GQ and JQ, also known as the Q Brothers, are musicians, actors, writers, educators and DJs who rap with kids and rewrite Shakespeare plays into hip hop musicals. They also conduct hip hop workshops for children of all ages and have worked at Connecticut College, Lehigh University, Lollapalooza Music Festival, Austin City Limits Music Festival, the Latin School of Chicago and in London and throughout Australia.
Friday, April 1, Chicago Cultural Center, Preston Bradley Hall
Saturday, April 2, Garfield Park Conservatory, Horticulture Hall
The Dreamtree Shakers live show offers a journey that engages kids with music and creative movement. Their original songs will introduce characters in ways that tell a story and welcomes the audience to join in the show in various ways, by singing along, moving their bodies and using their imaginations.
Jugo de Mango
Friday, April 15, Chicago Cultural Center, Preston Bradley Hall
Saturday, April 16, Garfield Park Conservatory, Horticulture Hall
Jugo De Mango’s dynamic performances offers audiences a world music blend of traditional and modern cumbia, reggae and rock rhythms to bring an energetic dance set to Juicebox. With influences ranging from Americana and Latin to Caribbean and Afro Cuban, the band takes pride in defying genre and creating memories with good music. Tatsu Aoki's Tsukasa Taiko Ensemble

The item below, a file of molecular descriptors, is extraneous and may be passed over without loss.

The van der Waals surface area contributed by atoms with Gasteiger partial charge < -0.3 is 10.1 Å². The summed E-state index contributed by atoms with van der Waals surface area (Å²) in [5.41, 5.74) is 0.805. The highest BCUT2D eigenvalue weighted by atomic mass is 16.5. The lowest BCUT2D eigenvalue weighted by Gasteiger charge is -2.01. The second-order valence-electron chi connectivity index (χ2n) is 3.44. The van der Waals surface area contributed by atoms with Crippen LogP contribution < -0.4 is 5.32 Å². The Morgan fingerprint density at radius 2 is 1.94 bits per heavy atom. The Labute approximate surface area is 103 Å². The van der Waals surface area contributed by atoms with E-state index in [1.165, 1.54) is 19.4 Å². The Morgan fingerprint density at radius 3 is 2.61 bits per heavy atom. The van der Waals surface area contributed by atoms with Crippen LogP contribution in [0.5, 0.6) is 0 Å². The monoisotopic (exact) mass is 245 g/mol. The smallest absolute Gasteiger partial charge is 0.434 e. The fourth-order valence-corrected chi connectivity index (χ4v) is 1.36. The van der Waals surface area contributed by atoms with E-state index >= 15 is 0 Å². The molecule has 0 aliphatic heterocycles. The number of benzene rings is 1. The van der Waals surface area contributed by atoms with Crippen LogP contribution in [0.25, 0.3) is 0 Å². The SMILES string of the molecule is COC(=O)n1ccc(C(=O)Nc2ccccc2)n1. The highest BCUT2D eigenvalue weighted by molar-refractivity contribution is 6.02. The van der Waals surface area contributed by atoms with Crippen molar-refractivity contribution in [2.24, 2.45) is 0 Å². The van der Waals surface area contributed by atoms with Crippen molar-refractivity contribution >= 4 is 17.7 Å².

Friday, May 6, Chicago Cultural Center, Preston Bradley Hall
Saturday, May 7, Garfield Park Conservatory, Horticulture Hall
Tatsu Aoki’s Tuskas Taiko Ensemble will present a family-friendly performance that features various combinations of Taiko drummers delivering rhythms and beats to a dance led by the spectacular sound and artistry of their Japanese folkloric percussion instruments. Tsukasa Taiko is the largest multigenerational ensemble in the U.S. performing in traditional and contemporary Taiko drumming.